When you do a measurement, the information of the phase of the resulting projected eigenstate with the former full state is lost to you, but it is still available to other observers.
This is because of the nature of entanglement; when two systems initially unentangled interact, assuming one of them is largely classical and the other is quantum (in superposition of multiple non-degenerate states), the final state is largely described by a sum of entangled pairs, of quantum eigenstate $\times$ a classical system coupled to that eigenstate. This is the Everett picture of the measurement.
What eigenstate basis? it depends on the hamiltonian of the measurement apparatus, different apparatus will couple to the quantum system differently, making the entanglement along different basis.
If you think on the sums of the resulting state after measurement, the i-th classical observer that sees the i-th eigenstate, did lose all phase information, and worse any physical way to retrieve it back, even in principle. After a quantum system has been projected to your apparatus, there is nothing you can do to retrieve the non-projected component of the wavefunction. Measurements are inherently non-unitary steps of a system evolution.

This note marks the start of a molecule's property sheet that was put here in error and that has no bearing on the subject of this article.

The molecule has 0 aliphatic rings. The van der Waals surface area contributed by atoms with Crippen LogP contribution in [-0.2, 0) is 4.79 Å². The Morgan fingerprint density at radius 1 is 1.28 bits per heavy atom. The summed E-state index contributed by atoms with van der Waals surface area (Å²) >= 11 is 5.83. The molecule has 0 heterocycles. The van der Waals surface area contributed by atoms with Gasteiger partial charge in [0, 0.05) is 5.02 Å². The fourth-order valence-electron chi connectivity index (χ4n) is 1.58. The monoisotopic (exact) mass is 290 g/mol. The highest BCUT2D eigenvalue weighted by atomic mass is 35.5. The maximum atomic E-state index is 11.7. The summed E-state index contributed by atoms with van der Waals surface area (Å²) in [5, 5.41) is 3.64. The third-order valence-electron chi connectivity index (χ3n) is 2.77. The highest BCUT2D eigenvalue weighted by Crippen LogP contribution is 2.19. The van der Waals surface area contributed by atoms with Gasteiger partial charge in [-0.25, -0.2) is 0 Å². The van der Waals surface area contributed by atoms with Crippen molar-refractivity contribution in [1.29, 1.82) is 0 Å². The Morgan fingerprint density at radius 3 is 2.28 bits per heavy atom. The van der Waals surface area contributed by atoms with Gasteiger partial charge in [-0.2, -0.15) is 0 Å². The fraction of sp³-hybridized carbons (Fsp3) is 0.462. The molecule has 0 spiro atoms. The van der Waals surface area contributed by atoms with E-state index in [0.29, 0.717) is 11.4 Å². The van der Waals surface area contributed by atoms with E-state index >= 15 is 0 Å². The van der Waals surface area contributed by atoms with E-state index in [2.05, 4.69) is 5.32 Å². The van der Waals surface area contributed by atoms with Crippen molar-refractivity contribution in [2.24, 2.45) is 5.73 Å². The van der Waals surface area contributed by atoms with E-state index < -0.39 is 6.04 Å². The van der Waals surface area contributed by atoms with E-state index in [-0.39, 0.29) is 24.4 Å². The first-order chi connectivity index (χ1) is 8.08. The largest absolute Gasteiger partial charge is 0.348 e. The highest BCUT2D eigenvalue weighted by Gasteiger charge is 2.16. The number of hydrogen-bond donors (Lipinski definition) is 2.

But this is not agreed by all observers; other observers (let's call them Meta) that have not interacted directly with either the system or the observer (described by the classical component) will still see both systems to interact and evolve unitarily at all times; if he is clever enough and make the appropiate measurements he can confirm that the measurements done by the classic observer has not erased any phase information, but for all practical purposes, the resulting phase of the coupled pair is a complex result of both systems interaction and initial phases, so it would in general average out as random noise.
So in short, unitarity as a history of the evolution of systems is not an universal property agreed by all observers, it will depend on what systems they are entangled and what measurements (intentional or not) have they done. Note however, that this is not the same as "subjectivity", but more akin to how different observers in relativity might see different quantities like elapsed time, curvature, etc.